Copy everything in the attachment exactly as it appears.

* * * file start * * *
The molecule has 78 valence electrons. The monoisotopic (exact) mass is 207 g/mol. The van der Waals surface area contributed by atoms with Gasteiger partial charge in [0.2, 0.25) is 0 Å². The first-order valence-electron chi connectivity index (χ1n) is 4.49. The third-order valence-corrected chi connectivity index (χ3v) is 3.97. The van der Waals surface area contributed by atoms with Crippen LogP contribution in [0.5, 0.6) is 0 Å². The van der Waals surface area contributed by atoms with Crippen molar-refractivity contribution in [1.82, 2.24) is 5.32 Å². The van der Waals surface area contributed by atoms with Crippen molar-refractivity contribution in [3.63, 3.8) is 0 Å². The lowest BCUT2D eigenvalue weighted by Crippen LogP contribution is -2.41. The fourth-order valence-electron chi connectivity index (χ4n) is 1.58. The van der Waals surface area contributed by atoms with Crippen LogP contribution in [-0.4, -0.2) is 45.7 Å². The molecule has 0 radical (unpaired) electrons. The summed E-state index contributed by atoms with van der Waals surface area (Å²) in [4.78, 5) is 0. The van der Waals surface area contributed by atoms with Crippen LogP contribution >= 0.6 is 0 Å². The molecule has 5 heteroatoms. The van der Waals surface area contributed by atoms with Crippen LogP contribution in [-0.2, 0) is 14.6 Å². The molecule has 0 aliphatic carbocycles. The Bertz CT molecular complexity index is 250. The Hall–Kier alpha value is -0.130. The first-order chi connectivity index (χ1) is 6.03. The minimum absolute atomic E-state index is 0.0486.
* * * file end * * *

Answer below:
The molecule has 78 valence electrons. The monoisotopic (exact) mass is 207 g/mol. The van der Waals surface area contributed by atoms with Gasteiger partial charge in [0.2, 0.25) is 0 Å². The first-order valence-electron chi connectivity index (χ1n) is 4.49. The third-order valence-corrected chi connectivity index (χ3v) is 3.97. The van der Waals surface area contributed by atoms with Crippen LogP contribution in [0.5, 0.6) is 0 Å². The van der Waals surface area contributed by atoms with Crippen molar-refractivity contribution in [1.82, 2.24) is 5.32 Å². The van der Waals surface area contributed by atoms with Crippen molar-refractivity contribution in [3.63, 3.8) is 0 Å². The lowest BCUT2D eigenvalue weighted by Crippen LogP contribution is -2.41. The fourth-order valence-electron chi connectivity index (χ4n) is 1.58. The van der Waals surface area contributed by atoms with Crippen LogP contribution in [-0.4, -0.2) is 45.7 Å². The molecule has 0 radical (unpaired) electrons. The summed E-state index contributed by atoms with van der Waals surface area (Å²) in [4.78, 5) is 0. The van der Waals surface area contributed by atoms with Crippen LogP contribution >= 0.6 is 0 Å². The molecule has 5 heteroatoms. The van der Waals surface area contributed by atoms with Crippen LogP contribution in [-0.2, 0) is 14.6 Å². The molecule has 0 aliphatic carbocycles. The Bertz CT molecular complexity index is 250. The Hall–Kier alpha value is -0.130. The first-order chi connectivity index (χ1) is 6.03. The minimum absolute atomic E-state index is 0.0486.